Very true and practical points, Arjuna. I have many times been a helper in these various ways, but never synthesized them into such a clear summary. It was really clarifying to read this compilation, because all these points are important and work very well together. Another thing to do is to self-reflect to your own experience when you have been in need of support: what have been helpful to bring me in balance, into the present moment, dispersing the clouds and storms of my mind, and that have brought back the strength and courage to deal with my situation. \”Don\’t pathologize\” is important, because openness to your potential for change and expansion is vital when you feel locked in. It is also more true.


  4. Margaretha January 14, 2015 at 10:47 am // Reply

    Today I had to do a thing that usually brings me to my edge of the panic zone. I tried the exercise grounding my body. So easy it was to find wellnes inside of me, I was able to stay within my comfort zone and keep calm during my uncomfortable task. Thank you for reminding about grounding. To Morgine: In the beginning of my coach career I found it difficult to coach someone the phone, I then trained phone talking with a blindfold. I used it talking to friends and family and I found it very helpful when I wanted to be really present and listen behind words. Best redards Margaretha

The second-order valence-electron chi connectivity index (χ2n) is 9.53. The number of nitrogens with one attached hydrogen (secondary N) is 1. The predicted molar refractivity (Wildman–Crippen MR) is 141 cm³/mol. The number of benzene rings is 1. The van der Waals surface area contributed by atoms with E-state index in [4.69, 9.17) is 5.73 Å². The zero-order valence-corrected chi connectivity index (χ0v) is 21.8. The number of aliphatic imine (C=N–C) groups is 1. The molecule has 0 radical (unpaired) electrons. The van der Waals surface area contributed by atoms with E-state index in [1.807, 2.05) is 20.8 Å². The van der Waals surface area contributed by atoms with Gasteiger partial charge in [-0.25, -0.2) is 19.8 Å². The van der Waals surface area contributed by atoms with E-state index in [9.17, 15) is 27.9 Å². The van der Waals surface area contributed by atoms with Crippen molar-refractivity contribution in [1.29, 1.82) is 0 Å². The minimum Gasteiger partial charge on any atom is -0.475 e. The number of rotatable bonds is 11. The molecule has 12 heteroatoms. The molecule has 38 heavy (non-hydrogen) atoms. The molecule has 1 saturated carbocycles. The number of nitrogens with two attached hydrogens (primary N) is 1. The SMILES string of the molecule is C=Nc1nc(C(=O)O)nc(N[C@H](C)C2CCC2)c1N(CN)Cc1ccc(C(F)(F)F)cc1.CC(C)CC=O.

5. Steven Strouth January 14, 2015 at 12:25 pm // Reply

    Bipolar or borderline is often based in victimhood. Victimhood, simply put, is: “I feel bad, and it’s YOUR fault.” Once a BP can realize that no one else is to blame for their bad feelings they are 70% healed.

    The second thing the BP must learn to do is to say NO when they want to say no. So many of us were taught to say yes when we want to say no. This will build up in a BP until they explode in a tirade of rage or hurt expressed inwardly or outwardly.

    The third thing is to realize that all feelings are good. Anger is good, hurt is good, loneliness is good.. all feelings are good. “Grumpy and loving it.” “Angry and loving it.” “Lonely and loving it.”